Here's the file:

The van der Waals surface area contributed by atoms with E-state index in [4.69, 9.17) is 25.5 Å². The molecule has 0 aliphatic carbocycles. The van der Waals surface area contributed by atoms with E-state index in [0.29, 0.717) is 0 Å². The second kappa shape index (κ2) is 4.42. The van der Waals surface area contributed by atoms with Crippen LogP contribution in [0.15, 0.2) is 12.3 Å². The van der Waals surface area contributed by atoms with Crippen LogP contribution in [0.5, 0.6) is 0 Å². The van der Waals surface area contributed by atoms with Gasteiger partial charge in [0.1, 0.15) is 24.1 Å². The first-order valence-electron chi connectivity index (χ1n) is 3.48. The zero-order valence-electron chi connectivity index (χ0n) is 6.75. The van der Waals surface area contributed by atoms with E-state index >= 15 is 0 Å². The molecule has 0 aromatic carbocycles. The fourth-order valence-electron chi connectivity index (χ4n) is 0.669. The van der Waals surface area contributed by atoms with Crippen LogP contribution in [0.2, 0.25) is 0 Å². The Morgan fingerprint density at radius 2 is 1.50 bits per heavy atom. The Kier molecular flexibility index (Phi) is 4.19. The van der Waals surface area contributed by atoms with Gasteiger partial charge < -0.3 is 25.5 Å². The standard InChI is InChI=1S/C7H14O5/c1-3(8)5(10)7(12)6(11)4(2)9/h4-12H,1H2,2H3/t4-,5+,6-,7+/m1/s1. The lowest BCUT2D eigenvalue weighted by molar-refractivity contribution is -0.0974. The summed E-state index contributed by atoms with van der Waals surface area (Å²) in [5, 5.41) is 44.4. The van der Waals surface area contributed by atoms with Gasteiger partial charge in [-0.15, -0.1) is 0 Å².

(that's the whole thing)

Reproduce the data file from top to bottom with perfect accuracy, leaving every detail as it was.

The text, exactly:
The van der Waals surface area contributed by atoms with E-state index in [4.69, 9.17) is 25.5 Å². The molecule has 0 aliphatic carbocycles. The van der Waals surface area contributed by atoms with E-state index in [0.29, 0.717) is 0 Å². The second kappa shape index (κ2) is 4.42. The van der Waals surface area contributed by atoms with Crippen LogP contribution in [0.15, 0.2) is 12.3 Å². The van der Waals surface area contributed by atoms with Crippen LogP contribution in [0.5, 0.6) is 0 Å². The van der Waals surface area contributed by atoms with Gasteiger partial charge in [0.1, 0.15) is 24.1 Å². The first-order valence-electron chi connectivity index (χ1n) is 3.48. The zero-order valence-electron chi connectivity index (χ0n) is 6.75. The van der Waals surface area contributed by atoms with E-state index >= 15 is 0 Å². The molecule has 0 aromatic carbocycles. The fourth-order valence-electron chi connectivity index (χ4n) is 0.669. The van der Waals surface area contributed by atoms with Crippen LogP contribution in [0.2, 0.25) is 0 Å². The Morgan fingerprint density at radius 2 is 1.50 bits per heavy atom. The Kier molecular flexibility index (Phi) is 4.19. The van der Waals surface area contributed by atoms with Gasteiger partial charge < -0.3 is 25.5 Å². The standard InChI is InChI=1S/C7H14O5/c1-3(8)5(10)7(12)6(11)4(2)9/h4-12H,1H2,2H3/t4-,5+,6-,7+/m1/s1. The lowest BCUT2D eigenvalue weighted by molar-refractivity contribution is -0.0974. The summed E-state index contributed by atoms with van der Waals surface area (Å²) in [5, 5.41) is 44.4. The van der Waals surface area contributed by atoms with Gasteiger partial charge in [-0.15, -0.1) is 0 Å².